Terms in an equivalence relationship refer to the same concept (or sometimes a roughly equivalent concept). They are usually synonyms. As has already been discussed, there should be only one “indexing term” or preferred term in your thesaurus for any given concept. You can and should include synonyms of those preferred terms in your thesaurus as synonyms. And the way to do that is with equivalence relationships. The synonyms that aren’t “preferred terms” are “non-preferred terms” in the same term record. Your taxonomy software instructions will indicate how to add non-preferred terms to term records; this action will establish an equivalence relationship between the preferred term and each non-preferred term.
Equivalence relationships are done in different ways, depending on the thesaurus you are building. In a popular thesaurus, you might use Spiders as a preferred term, and Arachnids as an equivalent non-preferred term for Spiders. In a scientific thesaurus, on the other hand, you might use Arachnids as a preferred term, and Spiders as a corresponding non-preferred term. The same is true for scientific and trade names. You might use Motrin, which is a trade name, or ibuprofen, which is the scientific name. You might need to put both in a thesaurus, but the one that should be the preferred term will depend on who uses the thesaurus.
We also need to know if we will use the standard names or the slang names –sci fi versus science fiction. Normally, taxonomists use the standard names, but slang names are acceptable, especially if they are more widely used than the standard names.
In different cultures, even in what is essentially the same language, we have different terminology. Home care for the aging population is a recognized phrase in the United States, but in the United Kingdom it is domiciliary care. We have different terms, such as aerials or antennas, trunks or boots, hoods or bonnets, hire or rent.
Then we need to consider emerging concepts whose terminology has not yet stabilized, such as telecommuting or distance working (although telecommuting seems to be taking precedence). Then there are outdated terms such as washing up machines, now dishwashers.
Then we have lexical variants, which are variant spellings such as Gipsies and Gypsies. (Actually, both of those terms are now considered pejorative and so should be avoided as preferred terms; the acceptable term these days is Romani people.) Then there are Moslems or Muslims. For an effective thesaurus, you need to accommodate all such variants. The choice of which variants of ethnic and religious names to use should reflect the respective peoples’ own preferences.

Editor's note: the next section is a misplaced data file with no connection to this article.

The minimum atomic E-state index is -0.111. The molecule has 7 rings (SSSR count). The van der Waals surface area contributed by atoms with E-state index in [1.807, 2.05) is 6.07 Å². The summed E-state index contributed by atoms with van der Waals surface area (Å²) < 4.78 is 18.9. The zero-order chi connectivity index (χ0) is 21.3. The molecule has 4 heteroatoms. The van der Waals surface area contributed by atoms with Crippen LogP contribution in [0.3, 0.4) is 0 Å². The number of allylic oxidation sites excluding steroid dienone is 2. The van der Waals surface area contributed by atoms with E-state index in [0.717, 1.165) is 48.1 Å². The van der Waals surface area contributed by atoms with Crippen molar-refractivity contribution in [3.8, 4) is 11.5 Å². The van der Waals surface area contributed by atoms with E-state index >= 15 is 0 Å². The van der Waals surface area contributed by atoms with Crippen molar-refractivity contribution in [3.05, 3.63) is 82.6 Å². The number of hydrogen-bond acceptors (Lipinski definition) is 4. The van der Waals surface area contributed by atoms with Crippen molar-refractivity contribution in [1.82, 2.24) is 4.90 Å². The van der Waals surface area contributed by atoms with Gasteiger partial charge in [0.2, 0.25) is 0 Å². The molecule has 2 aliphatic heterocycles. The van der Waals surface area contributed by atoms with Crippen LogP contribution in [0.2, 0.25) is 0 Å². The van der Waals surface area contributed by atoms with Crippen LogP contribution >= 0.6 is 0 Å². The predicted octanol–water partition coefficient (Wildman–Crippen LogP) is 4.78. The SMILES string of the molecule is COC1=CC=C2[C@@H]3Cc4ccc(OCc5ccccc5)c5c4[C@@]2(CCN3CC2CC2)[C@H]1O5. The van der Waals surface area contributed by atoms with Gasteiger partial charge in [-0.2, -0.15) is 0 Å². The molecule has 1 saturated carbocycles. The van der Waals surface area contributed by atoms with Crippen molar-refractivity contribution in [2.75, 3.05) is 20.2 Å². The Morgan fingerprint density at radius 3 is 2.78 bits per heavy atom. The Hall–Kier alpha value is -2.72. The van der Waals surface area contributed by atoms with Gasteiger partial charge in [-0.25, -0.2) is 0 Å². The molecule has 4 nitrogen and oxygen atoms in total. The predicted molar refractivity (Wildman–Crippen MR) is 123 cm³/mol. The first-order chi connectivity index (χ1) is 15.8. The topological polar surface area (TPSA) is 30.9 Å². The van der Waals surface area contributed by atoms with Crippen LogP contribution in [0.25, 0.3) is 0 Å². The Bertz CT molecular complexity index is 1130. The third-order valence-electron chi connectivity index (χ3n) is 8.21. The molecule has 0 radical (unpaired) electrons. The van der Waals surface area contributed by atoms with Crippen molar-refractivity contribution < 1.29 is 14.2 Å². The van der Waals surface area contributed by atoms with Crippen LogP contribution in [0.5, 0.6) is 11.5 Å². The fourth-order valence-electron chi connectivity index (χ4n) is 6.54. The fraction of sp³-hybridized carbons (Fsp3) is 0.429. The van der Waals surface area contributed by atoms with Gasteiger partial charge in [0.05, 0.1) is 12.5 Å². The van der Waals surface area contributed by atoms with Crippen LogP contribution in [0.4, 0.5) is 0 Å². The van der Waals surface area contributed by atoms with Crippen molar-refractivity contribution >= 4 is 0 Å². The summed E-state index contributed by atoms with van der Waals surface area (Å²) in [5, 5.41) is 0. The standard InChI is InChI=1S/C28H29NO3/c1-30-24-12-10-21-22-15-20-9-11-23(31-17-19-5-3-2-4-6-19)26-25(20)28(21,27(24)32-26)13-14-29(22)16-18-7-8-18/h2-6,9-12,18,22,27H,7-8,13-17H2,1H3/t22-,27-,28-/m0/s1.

If you consider the various tables for the transliteration of Arabic or any of the varieties of Chinese into English, the variations that we use depending on the transliteration tables are extraordinary. There are many different ways to spell things and, as it has been pointed out, as time goes on, the accepted spelling varies.
The Americans tend to go for an ever-more abbreviated spelling, while the British keep their long spellings. Consider the American “catalogs” and the British “catalogues”. And then there’s “weblog” (not “World Wide Web log”, mind you), coined in December 1997 by Ohioan/New Mexican Jorn Barger, and shortened to “blog” less than two years later by Californian Peter Merholz.
As for abbreviations, you need to capture both the abbreviation and the full form. Some articles might discuss ECGs or EKGs or electrocardiograms. We need to put all three forms into the same term record, with one form as the preferred term (in a medical thesaurus, the preferred term would probably be the spelled-out form) because people will use all three forms.
Then there are quasi-synonyms, which are things like urban areas versus cities, not quite the same; gifted people versus geniuses. Antonyms can also be equivalent terms: height and depth, literacy and illiteracy. If you add one, you might as well add the other one as an equivalent term, unless the granularity of your thesaurus allows you to comfortably include both terms as preferred terms.
Marjorie M.K. Hlava President, Access Innovations
This posting is one of a series based on a workshop, “Thesaurus Creation and Management,” that Marjorie Hlava presented in December of 2012.